Confirmed in the Anglican church

Discussion in 'Faith, Devotion & Formation' started by Seeker20, May 25, 2018.

  1. Seeker20

    Seeker20 New Member

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    I was recently offered the opportunity to be confirmed in the Anglican Church. I have been going for four months consistently. I just recently started taking communion.
    I have been confirmed in other denominations (Methodist and Disciples of Christ) and it seems it is always right after I start going they ask me to become a member. I always do; for no other reason than they offer it. The last time I actually had only been going three weeks and they sent out a letter.

    I do like the Anglican church. It is very different from any church I have been to in the past. It seems a lot more focused on God and Jesus. But, since it is very different; should I wait until I know absolutely everything about the Anglican church? The priest asked me to go to a class before church he is teaching and he said if I do; I will know everything I need to. He has been amazing answering all of my questions. I have never had anyone willing to answer so many questions without being annoyed.

    I know I can not be baptized more than once. But, he says the Bishop comes and puts his hands on you to impart the Holy Spirit. Was that not already done with the above mentioned denominations?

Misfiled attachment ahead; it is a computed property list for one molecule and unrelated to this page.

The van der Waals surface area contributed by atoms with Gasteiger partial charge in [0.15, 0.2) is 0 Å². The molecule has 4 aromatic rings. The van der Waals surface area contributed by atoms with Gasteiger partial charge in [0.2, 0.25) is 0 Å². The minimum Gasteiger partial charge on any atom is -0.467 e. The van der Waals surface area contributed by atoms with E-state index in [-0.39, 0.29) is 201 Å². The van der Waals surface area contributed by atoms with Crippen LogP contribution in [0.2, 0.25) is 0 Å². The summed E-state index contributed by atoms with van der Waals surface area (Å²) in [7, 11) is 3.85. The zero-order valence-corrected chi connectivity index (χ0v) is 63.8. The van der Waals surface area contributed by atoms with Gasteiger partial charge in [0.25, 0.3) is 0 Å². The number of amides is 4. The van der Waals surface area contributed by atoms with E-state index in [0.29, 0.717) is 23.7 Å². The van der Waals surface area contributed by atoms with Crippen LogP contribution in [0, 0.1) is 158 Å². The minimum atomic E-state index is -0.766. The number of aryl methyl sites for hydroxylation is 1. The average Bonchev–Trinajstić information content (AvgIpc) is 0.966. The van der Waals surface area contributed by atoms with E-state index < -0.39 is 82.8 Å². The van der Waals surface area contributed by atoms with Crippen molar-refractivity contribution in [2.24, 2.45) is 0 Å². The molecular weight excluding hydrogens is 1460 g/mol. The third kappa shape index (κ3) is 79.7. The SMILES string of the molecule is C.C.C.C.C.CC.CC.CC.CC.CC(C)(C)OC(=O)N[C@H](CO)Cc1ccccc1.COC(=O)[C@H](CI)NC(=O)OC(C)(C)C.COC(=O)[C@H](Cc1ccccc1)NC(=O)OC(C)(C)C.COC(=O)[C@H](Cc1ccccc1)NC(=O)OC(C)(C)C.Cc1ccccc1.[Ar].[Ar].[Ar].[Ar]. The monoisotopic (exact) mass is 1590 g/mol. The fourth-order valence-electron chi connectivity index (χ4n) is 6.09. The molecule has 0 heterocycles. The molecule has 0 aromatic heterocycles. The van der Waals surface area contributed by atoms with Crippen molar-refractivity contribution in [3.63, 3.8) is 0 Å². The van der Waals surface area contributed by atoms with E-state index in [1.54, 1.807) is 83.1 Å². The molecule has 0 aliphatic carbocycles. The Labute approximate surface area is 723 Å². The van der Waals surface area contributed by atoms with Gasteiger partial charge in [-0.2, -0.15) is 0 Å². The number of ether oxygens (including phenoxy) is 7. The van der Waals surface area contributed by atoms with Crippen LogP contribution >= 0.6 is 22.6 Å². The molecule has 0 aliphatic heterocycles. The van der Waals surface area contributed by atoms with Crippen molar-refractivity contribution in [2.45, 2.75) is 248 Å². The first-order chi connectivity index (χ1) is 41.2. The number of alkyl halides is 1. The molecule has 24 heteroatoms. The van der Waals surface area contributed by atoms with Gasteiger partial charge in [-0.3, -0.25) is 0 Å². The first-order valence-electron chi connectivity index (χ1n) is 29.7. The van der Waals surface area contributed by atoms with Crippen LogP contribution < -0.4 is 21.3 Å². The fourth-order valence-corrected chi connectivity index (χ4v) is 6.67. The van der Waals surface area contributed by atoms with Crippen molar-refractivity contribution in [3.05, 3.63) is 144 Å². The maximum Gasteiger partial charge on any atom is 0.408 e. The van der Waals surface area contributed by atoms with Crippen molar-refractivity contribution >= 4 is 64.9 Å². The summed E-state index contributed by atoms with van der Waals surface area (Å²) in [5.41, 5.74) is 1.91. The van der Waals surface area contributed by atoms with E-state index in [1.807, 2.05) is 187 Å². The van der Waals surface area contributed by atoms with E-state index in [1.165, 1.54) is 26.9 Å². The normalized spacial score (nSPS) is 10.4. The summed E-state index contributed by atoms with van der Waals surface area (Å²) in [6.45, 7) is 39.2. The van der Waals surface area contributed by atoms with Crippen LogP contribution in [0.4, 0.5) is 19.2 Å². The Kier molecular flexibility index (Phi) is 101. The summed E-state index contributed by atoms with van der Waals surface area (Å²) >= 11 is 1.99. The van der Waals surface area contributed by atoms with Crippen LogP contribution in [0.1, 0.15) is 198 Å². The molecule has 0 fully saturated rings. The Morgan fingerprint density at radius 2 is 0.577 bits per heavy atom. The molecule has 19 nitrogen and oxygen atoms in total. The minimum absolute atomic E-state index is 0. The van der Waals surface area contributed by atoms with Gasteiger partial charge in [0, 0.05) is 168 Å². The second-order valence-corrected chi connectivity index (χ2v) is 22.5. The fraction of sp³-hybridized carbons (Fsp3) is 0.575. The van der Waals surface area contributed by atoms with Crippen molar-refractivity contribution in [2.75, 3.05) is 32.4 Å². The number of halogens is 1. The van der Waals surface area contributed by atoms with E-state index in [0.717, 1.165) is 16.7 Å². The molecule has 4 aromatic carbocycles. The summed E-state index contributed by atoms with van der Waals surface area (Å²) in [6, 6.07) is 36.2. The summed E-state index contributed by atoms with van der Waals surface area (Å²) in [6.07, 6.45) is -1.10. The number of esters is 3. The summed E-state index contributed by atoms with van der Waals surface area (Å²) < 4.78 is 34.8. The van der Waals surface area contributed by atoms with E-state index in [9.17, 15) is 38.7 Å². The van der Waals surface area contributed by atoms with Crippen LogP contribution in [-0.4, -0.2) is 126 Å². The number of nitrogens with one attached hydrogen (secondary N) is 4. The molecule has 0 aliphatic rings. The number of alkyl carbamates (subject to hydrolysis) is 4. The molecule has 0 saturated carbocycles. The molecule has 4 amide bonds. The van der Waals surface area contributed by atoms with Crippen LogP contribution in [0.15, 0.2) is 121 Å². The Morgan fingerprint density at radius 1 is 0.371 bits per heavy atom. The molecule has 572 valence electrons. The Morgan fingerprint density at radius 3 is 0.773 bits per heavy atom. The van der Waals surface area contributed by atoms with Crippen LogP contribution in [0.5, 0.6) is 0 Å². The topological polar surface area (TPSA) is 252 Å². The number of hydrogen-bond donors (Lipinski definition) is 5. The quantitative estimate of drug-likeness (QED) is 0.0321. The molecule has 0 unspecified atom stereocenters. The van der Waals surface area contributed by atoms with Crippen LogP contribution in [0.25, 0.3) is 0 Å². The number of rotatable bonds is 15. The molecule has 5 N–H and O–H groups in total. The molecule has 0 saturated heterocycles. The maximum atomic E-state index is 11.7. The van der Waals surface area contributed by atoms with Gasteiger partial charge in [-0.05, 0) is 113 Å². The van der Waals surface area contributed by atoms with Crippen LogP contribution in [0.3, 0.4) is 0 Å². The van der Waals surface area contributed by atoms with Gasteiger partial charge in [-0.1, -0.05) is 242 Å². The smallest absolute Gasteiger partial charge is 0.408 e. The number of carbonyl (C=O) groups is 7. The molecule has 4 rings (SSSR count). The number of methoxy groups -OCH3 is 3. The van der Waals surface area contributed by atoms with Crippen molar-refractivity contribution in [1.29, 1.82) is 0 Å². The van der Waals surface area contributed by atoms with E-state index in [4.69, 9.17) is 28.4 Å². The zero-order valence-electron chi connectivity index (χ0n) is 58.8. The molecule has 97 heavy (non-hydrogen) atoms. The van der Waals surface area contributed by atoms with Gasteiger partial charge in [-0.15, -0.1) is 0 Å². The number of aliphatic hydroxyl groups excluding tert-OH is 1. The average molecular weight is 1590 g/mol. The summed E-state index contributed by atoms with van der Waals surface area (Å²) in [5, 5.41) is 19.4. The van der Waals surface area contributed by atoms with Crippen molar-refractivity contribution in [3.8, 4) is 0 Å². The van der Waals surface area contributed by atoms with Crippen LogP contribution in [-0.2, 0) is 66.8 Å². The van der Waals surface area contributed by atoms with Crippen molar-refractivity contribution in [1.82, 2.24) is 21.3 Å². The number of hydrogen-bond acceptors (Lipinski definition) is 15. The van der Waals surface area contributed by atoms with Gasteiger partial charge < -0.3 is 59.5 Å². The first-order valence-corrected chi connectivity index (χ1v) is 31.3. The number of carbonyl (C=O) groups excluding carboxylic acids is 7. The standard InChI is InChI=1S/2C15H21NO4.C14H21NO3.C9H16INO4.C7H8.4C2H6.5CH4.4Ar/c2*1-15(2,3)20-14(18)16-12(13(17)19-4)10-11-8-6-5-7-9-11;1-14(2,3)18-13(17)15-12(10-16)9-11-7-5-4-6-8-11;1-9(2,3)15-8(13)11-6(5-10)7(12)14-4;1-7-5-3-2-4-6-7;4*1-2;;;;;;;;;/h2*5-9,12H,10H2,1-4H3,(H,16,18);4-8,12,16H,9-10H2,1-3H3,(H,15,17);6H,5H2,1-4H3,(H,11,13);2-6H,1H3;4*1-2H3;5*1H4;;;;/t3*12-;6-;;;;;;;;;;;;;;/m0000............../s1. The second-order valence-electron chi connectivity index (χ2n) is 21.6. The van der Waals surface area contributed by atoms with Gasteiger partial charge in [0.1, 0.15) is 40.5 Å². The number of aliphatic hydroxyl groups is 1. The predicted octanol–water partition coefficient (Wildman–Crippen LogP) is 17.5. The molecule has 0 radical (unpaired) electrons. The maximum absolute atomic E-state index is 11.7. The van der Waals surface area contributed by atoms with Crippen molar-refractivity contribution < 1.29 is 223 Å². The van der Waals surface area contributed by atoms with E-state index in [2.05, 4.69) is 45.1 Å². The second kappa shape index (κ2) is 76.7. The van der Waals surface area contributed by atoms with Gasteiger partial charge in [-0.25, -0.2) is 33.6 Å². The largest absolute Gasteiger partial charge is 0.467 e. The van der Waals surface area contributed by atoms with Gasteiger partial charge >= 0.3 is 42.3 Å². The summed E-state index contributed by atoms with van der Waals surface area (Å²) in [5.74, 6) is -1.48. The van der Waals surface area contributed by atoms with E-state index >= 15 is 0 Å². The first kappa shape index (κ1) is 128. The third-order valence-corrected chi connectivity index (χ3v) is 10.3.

I think this is the right church/parish for me. But, since I have the tendency to church hop. I want to be sure. Should I go a head and do the class and become a member or should I say no; and just attend for a while more. I think it just happens once a year.

    Added information: I have panic attacks in social situations. I don't know if that may be why I am second guessing if I should do this or not. Just walking into the church and the class is a very daunting task.
     
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  2. Botolph

    Botolph Well-Known Member

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    Welcome and courage for the road ahead
     
  3. JoeLaughon

    JoeLaughon Active Member Anglican

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    Great to hear and welcome!

    A good question to ask the bishop is if you are being received or confirmed in the Anglican faith? For instance, in my confirmation class was a woman who had been baptized/confirmed in the Roman Catholic Church so she was received, not confirmed.
     
  4. Shane R

    Shane R Active Member

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    The Anglican, Roman, and Orthodox understanding of confirmation is different from that of Methodists or North American Lutherans and I have never heard of the Disciples of Christ offering confirmation. Underlying the Anglican understanding of confirmation is a sacramental theology and a particular view of the Apostolic Succession - the idea that Bishops are called to exercise the office of the Keys (Mt. 16:19) in like manner to an apostle. For Lutherans and Methodists, etc. confirmation is something you do: your public affirmation of faith before your congregation. For Anglicans, it is a gift that is given to you as are all the sacraments. One thing that my bishop says when he comes to confirm is that the Spirit is poured out often and in many ways if you are maintaining a relationship with God. But confirmation is a visible sign that you can look back to and recall that you were gifted some power of ministry at one point.